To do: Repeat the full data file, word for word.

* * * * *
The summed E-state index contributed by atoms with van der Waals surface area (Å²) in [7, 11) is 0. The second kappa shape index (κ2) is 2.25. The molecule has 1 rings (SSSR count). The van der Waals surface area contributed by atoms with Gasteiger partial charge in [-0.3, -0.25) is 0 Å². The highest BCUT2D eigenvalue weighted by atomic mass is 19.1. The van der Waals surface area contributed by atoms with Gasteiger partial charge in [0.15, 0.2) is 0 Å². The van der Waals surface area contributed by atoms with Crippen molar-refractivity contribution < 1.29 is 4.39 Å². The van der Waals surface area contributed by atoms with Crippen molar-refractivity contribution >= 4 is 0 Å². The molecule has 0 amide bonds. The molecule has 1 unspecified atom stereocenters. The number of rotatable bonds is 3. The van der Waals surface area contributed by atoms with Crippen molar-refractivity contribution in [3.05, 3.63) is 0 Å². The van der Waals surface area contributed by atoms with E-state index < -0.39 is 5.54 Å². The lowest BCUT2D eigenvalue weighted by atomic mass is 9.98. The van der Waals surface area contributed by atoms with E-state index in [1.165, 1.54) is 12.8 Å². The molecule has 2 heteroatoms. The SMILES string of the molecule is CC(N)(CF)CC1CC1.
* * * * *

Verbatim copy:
The summed E-state index contributed by atoms with van der Waals surface area (Å²) in [7, 11) is 0. The second kappa shape index (κ2) is 2.25. The molecule has 1 rings (SSSR count). The van der Waals surface area contributed by atoms with Gasteiger partial charge in [-0.3, -0.25) is 0 Å². The highest BCUT2D eigenvalue weighted by atomic mass is 19.1. The van der Waals surface area contributed by atoms with Gasteiger partial charge in [0.15, 0.2) is 0 Å². The van der Waals surface area contributed by atoms with Crippen molar-refractivity contribution < 1.29 is 4.39 Å². The van der Waals surface area contributed by atoms with Crippen molar-refractivity contribution >= 4 is 0 Å². The molecule has 0 amide bonds. The molecule has 1 unspecified atom stereocenters. The number of rotatable bonds is 3. The van der Waals surface area contributed by atoms with Crippen molar-refractivity contribution in [3.05, 3.63) is 0 Å². The van der Waals surface area contributed by atoms with E-state index < -0.39 is 5.54 Å². The lowest BCUT2D eigenvalue weighted by atomic mass is 9.98. The van der Waals surface area contributed by atoms with E-state index in [1.165, 1.54) is 12.8 Å². The molecule has 2 heteroatoms. The SMILES string of the molecule is CC(N)(CF)CC1CC1.